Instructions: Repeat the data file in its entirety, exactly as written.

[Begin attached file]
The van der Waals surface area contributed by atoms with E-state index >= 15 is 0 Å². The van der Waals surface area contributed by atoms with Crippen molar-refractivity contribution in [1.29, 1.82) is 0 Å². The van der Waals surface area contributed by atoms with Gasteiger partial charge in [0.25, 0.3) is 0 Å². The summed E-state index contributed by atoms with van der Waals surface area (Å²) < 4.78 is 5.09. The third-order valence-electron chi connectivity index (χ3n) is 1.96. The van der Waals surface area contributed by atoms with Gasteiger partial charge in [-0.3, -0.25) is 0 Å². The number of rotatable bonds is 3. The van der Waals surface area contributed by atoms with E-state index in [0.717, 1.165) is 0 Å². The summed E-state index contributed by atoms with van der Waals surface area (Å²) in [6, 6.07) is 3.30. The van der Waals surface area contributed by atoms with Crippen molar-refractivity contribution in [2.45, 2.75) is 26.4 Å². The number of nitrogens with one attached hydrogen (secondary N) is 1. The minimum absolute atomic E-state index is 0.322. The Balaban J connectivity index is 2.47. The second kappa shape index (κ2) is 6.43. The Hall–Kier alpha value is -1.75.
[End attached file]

The van der Waals surface area contributed by atoms with E-state index >= 15 is 0 Å². The van der Waals surface area contributed by atoms with Crippen molar-refractivity contribution in [1.29, 1.82) is 0 Å². The van der Waals surface area contributed by atoms with Gasteiger partial charge in [0.25, 0.3) is 0 Å². The summed E-state index contributed by atoms with van der Waals surface area (Å²) < 4.78 is 5.09. The third-order valence-electron chi connectivity index (χ3n) is 1.96. The van der Waals surface area contributed by atoms with Gasteiger partial charge in [-0.3, -0.25) is 0 Å². The number of rotatable bonds is 3. The van der Waals surface area contributed by atoms with E-state index in [0.717, 1.165) is 0 Å². The summed E-state index contributed by atoms with van der Waals surface area (Å²) in [6, 6.07) is 3.30. The van der Waals surface area contributed by atoms with Crippen molar-refractivity contribution in [2.45, 2.75) is 26.4 Å². The number of nitrogens with one attached hydrogen (secondary N) is 1. The minimum absolute atomic E-state index is 0.322. The Balaban J connectivity index is 2.47. The second kappa shape index (κ2) is 6.43. The Hall–Kier alpha value is -1.75.